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The revolt of the Wagner Group. Center for Eastern Studies expert: Yevgeny Prigozhin may leave Belarus

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The end of the Wagnerian rebellion and the adoption of unfavorable conditions for ending the march on Moscow cannot be considered a success for the Kremlin, assessed Piotr Żochowski from the Warsaw Center for Eastern Studies (OSW). In his opinion, changes in the command of the armed forces cannot be ruled out now. He also suspects that the leader of the Wagner Group, Yevgeny Prigozhin, will continue his opposition activities from the territory of Belarus or one of the countries where his mercenaries operate.

OSW expert Piotr Żochowski assessed the Kremlin’s current situation after the revolt of the Wagner Group and their march on Moscow. President’s position Vladimir Putinwhich a few hours earlier had declared that the authorities would protect the country against internal betrayal, and that the participants of the rebellion would inevitably be punished, has significantly eroded. In the dictatorial system of Russia the inability to severely punish an opponent who openly challenged power, violating all formal and informal rules, would be regarded by members of the wider elite as a sign of weakness,” he believes.

See also: Situation in Russia and Ukraine. Live coverage on tvn24.pl

Russia’s Growing Weakness

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“It does not matter that the withdrawal from the destruction of the Wagnerian forces probably resulted – apart from the deficit of forces capable of acting – from the fear that it would be a difficult and costly task for the Russian armed forces. An internal armed conflict would be dangerous, given the state of the already problematic morale in the army and could negatively affect the situation at the front war in Ukraine. It is likely that this situation will lead, on the one hand, to personnel reshuffles, and on the other hand, to an intensification of, initially probably secret, rivalry within the elite,” noted Żochowski in his commentary.

“The Wagnerian march confirmed the thesis about the growing weakness of the state security system. The authorities, the armed forces or the special services did not take decisive steps to suppress the rebellion. This may indicate that skepticism is growing among state structures as to the orders from the central authorities,” he added.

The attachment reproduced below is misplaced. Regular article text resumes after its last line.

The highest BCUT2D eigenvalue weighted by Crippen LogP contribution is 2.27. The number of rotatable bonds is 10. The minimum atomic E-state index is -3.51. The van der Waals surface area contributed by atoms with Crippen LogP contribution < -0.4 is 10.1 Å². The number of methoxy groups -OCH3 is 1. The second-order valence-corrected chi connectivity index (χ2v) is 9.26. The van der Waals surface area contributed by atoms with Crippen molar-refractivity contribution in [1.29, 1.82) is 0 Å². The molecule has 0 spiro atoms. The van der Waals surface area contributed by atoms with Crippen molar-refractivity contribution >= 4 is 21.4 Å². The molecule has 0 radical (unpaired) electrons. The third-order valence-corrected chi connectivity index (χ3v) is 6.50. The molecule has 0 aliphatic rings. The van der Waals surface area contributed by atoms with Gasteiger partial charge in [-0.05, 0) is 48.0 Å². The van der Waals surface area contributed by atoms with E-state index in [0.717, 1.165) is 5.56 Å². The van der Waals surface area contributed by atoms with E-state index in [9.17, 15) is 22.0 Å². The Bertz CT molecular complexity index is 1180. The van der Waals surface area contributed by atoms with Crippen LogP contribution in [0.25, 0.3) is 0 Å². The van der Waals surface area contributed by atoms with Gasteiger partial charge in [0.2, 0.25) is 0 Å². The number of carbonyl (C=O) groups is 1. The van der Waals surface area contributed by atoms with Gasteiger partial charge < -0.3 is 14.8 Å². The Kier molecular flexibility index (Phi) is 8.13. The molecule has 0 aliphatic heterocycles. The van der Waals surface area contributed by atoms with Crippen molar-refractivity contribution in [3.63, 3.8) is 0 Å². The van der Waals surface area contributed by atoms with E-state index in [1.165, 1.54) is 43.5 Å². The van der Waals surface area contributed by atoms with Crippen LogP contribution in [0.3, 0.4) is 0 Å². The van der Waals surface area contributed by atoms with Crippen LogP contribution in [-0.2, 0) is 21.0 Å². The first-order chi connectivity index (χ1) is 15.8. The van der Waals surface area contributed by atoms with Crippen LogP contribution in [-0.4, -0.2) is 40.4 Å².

READ MORE: The Kremlin and Prigozhin have an agreement. What’s in it?

Possible changes at the top of Putin’s power

The analyst emphasized that Prigozhin most likely wanted to force changes in the defense ministry and general staff, which were in conflict with him, through a manifestation of force.

“Everything indicates that Prigozhin, when issuing the order to march on Moscow, was convinced that the manifestation of force would force the authorities to take into account his demands for the change of the defense minister and the chief of the General Staff. He also hoped that his desperate step would cause an internal crisis at the top of power It cannot be ruled out that he had information about frictions within the political elites and decided that his actions would accelerate the process of disintegration of the Putin regime, and that he himself would be supported, for example, by some of the generals, wrote the OSW analyst.

The Wagner group leaves Rostov-on-Don

Prigrozhin may go to Africa or the Middle East

Considering scenarios regarding the future of the founder of the mercenary Wagner Group, Żochowski assessed that “after leaving for Belarus he will lose his hitherto held position of a populist military commander who contested the policy of the authorities in the conditions of war and undermined the authority of the armed forces.

“His company will probably come under the control of the Ministry of Defence. It is possible that, with Lukashenko’s permission (Prigozhin – editorial note), he will try to continue similar activities from the territory of Belarus, or will go to one of the African or Middle Eastern countries where the Wagnerians operate” – added.

March on Moscow

On Friday, the owner of the mercenary Wagner Group, Yevgeny Prigozhin, claimed that troops of the Russian regular army attacked the camp of his fighters, causing numerous casualties. He announced a “restoration of justice” in the army and demanded the removal from power of the minister of defense in conflict with him Sergey Shoigu. The Wagnerians captured the headquarters of the Southern Military District in Rostov-on-Don, and then directed their forces to Moscow.

However, after 24 hours on Saturday evening, Prigozhin announced a retreat and the withdrawal of the mercenaries to the field camps to “avoid bloodshed”. This was supposed to be the result of negotiations between the Belarusian authoritarian leader Alyaksandr Lukashenko and Prigozhin, conducted in consultation with Vladimir Putin.

The Kremlin said that Prigozhin would go to Belarus as part of an agreement ending his rebellion, and the criminal case against him would be dropped.

Main photo source: gettyimages



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